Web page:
In reality, bird photographers know most bird photographs are not photographed with clean backgrounds. In many bird photographs the backgrounds have been removed in the processing software. Yes, I am guilty of this. It seems no one likes a bird photograph with branches or sticks around the bird.

As you can see in the photographs of the Evening Grosbeaks to the right I presented the photographs as I photographed it . I could have removed the branches but opted to leave them in the photograph.

Bird photographers do have control of what is in focus by adjusting the aperture (F - stop); F4 for example will give you less depth of field than F16. Long lens as in the 200 - 500mm Nikon lens will give you that shallow depth of field. The closer you are to the bird the less depth of field you have with F5.6 and farther away from the bird more depth of field you have with the same F-stop.

The only branches and sticks in the two photographs are the ones that are around the Grosbeak. The branches in the background are out of focus. For me both photographs are acceptable. The grosbeak is sharp and has a sparkle in the eye. In the second photo the bird takes flight and I like this action capture, branches and all.

Check your old bird photograph you may have some great photographs with sticks and branches that are excellent bird photographs.

Nikon D500 with a Nikon 200 - 500mm lens.

Rainy Day Bird Photography

Overcast rainy days can be excellent for bird photography. 

First, there is no shadows as on sunny days. Second, it seems more birds coming to the feeders.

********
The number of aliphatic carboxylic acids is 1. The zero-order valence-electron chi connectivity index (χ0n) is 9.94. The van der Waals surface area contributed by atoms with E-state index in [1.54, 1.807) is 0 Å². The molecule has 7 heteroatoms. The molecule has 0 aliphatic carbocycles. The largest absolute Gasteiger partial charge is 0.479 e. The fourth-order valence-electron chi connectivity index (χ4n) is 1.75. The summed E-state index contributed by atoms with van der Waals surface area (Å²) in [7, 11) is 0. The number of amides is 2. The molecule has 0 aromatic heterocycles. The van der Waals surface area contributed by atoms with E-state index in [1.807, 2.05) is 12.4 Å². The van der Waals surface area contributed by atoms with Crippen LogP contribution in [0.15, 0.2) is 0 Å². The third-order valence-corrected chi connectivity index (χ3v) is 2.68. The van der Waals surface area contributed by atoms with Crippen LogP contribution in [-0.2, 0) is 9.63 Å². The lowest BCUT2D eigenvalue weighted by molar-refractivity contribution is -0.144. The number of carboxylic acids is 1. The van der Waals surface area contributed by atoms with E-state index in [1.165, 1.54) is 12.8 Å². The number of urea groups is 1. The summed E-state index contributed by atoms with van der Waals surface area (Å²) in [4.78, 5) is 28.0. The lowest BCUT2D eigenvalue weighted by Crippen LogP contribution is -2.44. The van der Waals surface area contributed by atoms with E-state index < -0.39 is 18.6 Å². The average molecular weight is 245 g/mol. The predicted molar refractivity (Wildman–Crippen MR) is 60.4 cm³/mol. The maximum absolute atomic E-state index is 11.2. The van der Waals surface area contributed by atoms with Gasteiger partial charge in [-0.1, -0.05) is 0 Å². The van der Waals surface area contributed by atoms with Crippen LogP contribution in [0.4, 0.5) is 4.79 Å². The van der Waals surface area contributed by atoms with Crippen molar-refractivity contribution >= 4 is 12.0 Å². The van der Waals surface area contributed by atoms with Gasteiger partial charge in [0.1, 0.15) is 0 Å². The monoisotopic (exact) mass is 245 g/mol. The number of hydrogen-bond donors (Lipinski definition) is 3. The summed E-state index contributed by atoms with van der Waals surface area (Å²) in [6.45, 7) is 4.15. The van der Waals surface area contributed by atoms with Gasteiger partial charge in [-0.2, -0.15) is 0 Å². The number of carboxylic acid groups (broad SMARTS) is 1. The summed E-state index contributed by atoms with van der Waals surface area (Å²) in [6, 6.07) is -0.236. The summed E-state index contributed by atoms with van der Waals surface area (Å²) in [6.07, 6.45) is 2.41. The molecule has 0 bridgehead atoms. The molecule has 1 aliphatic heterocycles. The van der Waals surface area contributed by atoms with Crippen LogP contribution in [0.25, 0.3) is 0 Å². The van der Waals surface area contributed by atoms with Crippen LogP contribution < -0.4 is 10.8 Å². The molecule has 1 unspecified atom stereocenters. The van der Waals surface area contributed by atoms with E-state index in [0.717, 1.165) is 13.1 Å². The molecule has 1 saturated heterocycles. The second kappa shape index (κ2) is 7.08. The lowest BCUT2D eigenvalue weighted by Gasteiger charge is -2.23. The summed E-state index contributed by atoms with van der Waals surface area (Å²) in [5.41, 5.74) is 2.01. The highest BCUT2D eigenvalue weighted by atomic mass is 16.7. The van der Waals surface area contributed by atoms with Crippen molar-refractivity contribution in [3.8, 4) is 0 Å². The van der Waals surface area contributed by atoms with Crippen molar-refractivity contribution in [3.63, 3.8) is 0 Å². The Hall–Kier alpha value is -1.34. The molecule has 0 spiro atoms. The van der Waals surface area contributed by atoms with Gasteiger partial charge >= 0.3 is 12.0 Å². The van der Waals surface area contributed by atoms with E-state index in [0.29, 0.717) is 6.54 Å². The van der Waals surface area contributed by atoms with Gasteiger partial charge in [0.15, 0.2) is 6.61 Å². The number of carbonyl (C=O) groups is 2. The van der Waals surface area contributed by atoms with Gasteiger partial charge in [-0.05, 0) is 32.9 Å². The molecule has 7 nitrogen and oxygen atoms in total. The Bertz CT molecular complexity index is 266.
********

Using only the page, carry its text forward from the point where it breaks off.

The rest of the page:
I think it is the soft overcast light I like the most about rainy days.

To photograph in the rain you will need a shelter of some kind. Although, the new camera can withstand some moisture, I don't think all day in pouring rain would be good for the equipment.

I have my feeders in a position where I can photograph from my basement window. I stay dry and it acts as a blind.

Don't let the rain stop you from photographing; you may be missing out on the best photography opportunities.

Nikon D 7200 with a Nikon 500mm F4 lens.

Don't forget you can double click on any image to get a Lightroom view.

Evening Grosbeaks in the Morning

This sunny mourning I was observing my bird feeders and out of the trees came five Evening Grosbeaks. Three males and two females.

I have seen them before at the feeders, but only two. So, this was a surprise. Ok, maybe not so much of a surprise because on one of my walks a few weeks ago I did see a flock. I knew they would find my feeders eventually.

I have a two squirrel buster feeders not suited for Grosbeaks, so they did not hang around very long. I will have to put a large open feeder up and see if they hang around.

The Grosbeaks are a  northern bird that migrate to the southern regions of Canada and Northern US in the winter. I did not see any in the winter 2019 -2020. A report on the food supply in the Northern Boreal Forest for this winter says natural food is poor. This might explain why I am seeing a few Evening Grosbeaks now.

The Evening Grosbeak is one of the prettiest birds that has come to my feeders. The yellow colour and the big beak make them easy to spot. They are about the same size as an American Robin for ID purposes.

Updated Photos as of 21 Nov 20

Read more about the Evening Grosbeak.

Nikon D 7200 with a Nikon 500mm F4 lens.